Developmental disability: HUD boondoggles show why bad government programs are so hard to kill.

Author:Lynch, Mike
Position:Columns - Housing and Urban Development

WITH AMERICAN SPECIAL forces calculating smart bomb coordinates overseas and legions of students, seniors, and sociology graduates preparing to secure the home front in the USA Freedom Corps, commentators are hailing the return of big government as a glorious ideal. (As a lived reality, it never left.) "President Bush has broken the libertarian grip on the GOP," crows The Weekly Standard's David Brooks, a founding scholar of the "national greatness" school of conservatism.

Against this backdrop, a pair of Washington Post investigative reports on economic development in the nation's capital was most welcome.

Three reporters spent six months digging into the federal, local, and nonprofit partnerships charged with revitalizing economically depressed Washington, D.C., neighborhoods. Like almost every other U.S. city of any significant size, the District supports Community Development Corporations (CDC), whose ostensible mission is to mix taxpayer money with private funds and build things to make neighborhoods better.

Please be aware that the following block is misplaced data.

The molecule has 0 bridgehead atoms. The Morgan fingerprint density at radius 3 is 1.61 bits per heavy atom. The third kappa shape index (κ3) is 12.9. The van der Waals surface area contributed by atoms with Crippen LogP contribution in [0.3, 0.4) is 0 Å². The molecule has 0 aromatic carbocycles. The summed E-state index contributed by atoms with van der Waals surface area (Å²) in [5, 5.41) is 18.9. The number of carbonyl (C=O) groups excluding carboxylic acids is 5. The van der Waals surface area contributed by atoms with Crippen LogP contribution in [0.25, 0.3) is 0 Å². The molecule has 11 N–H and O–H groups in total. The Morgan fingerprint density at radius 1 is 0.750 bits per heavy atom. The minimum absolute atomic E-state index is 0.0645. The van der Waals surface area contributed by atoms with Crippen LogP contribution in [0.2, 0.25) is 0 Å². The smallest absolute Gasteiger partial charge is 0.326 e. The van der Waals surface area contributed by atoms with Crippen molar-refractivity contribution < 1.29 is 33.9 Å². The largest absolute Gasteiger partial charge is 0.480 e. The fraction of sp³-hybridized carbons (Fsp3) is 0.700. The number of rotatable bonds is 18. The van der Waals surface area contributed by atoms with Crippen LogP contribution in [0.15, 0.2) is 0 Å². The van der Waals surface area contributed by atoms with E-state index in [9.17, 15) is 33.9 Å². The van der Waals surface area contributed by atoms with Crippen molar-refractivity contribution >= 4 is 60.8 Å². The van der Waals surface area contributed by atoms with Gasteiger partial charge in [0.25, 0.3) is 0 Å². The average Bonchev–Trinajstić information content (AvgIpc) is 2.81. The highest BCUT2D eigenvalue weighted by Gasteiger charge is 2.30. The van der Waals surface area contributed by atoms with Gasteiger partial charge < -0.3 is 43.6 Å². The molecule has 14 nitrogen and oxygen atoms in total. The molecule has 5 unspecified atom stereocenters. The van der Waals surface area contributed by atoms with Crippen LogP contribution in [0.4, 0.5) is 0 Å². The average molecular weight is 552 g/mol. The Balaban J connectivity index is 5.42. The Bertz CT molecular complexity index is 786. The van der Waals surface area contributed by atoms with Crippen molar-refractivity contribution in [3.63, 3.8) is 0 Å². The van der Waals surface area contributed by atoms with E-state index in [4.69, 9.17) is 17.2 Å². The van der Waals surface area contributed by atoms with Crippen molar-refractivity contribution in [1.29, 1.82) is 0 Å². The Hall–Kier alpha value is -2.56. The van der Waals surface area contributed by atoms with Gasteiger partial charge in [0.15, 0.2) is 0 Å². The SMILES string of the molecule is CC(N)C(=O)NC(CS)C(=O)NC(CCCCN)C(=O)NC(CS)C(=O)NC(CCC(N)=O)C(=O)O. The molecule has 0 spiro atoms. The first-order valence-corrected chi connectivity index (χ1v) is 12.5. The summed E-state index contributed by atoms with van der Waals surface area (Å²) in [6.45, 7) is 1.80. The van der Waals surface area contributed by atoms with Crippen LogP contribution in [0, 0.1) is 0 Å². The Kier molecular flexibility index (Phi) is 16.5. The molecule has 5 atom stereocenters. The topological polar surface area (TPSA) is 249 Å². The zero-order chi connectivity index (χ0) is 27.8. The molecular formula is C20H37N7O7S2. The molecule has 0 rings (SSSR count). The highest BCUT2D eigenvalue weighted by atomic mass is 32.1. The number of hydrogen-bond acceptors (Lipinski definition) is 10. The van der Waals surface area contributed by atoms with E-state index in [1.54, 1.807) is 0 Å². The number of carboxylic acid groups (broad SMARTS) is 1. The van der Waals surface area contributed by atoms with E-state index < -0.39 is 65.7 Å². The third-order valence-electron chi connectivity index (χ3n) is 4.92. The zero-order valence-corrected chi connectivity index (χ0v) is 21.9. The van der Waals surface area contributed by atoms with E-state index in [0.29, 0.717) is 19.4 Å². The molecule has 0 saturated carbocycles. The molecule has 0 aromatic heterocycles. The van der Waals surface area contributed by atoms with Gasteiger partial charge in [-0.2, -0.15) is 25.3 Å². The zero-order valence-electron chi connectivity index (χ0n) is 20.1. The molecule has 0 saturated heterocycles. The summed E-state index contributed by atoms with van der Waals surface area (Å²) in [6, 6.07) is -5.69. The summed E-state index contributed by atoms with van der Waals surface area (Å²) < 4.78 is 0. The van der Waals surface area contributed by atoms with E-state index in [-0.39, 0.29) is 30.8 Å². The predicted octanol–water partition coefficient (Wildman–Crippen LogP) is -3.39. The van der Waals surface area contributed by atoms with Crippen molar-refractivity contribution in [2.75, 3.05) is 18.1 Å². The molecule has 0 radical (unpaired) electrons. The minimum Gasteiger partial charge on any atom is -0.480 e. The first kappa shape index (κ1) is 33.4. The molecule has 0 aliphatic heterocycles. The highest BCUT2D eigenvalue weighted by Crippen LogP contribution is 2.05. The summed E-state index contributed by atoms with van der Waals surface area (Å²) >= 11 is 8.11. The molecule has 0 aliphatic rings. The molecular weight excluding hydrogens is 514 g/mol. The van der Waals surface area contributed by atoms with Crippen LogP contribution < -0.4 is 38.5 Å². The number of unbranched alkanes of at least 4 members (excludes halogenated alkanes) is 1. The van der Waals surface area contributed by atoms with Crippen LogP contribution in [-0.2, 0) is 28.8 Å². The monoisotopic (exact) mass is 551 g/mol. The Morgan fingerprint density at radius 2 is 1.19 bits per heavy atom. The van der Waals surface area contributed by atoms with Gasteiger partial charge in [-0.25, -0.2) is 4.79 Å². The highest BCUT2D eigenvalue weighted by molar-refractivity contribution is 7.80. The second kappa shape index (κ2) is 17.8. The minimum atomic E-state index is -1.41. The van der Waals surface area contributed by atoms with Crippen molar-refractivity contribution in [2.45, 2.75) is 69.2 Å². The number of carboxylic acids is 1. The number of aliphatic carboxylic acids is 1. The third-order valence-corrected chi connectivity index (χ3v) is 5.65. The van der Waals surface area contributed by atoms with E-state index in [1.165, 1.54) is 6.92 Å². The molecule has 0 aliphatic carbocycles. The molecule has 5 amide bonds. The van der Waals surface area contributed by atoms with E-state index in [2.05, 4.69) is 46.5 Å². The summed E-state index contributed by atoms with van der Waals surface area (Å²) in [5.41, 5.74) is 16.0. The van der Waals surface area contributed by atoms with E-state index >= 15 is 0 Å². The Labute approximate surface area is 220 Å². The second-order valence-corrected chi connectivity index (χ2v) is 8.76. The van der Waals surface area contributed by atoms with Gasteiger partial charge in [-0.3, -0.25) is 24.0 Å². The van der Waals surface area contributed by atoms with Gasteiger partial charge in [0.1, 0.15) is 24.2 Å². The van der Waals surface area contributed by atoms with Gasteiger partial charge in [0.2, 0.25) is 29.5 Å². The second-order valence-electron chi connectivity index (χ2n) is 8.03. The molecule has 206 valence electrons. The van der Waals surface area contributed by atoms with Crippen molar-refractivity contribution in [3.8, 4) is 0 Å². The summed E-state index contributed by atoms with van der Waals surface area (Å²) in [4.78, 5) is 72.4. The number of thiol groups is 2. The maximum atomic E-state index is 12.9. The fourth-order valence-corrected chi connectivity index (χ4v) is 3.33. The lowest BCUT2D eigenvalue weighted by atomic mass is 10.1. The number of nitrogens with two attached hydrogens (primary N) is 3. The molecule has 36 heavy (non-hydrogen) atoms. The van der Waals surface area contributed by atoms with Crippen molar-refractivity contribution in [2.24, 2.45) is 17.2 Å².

The federal money comes in block grants from the Department of Housing and Urban Development (HUD), which each year spreads $4.3 billion among 3,600 groups. Mayors and local pols love the program, which provides them with free money, ribbon cutting ceremonies, and organizations where they can place cronies in cushy jobs. Since much of the money comes from HUD, actually making communities better places to live isn't a requirement.

The District of Columbia is partitioned into eight wards, each overseen by a community development monopolist. During the last decade these groups have blown through $100 million in taxpayer money. The funds have leased a Mercedes-Benz and two Jaguars, paid for a trip to Africa, provided the start-up capital for a law firm in the suburbs, and helped get local political benefactors of the CDCs re-elected. What they haven't funded is community development.

Of the 200 projects that got taxpayer money, only 70 have been completed, and few of those were on schedule and within budget. This failure stands out starkly against a backdrop of economic prosperity and rapidly increasing real estate values in D.C. that has prompted private developers to transform neighborhoods at a profit. "Private developers this summer finished converting two battered 40-unit apartment buildings into condos, which sold out in a few weeks," reports the Post, which notes that they are "just steps from...three boarded-up, decaying...

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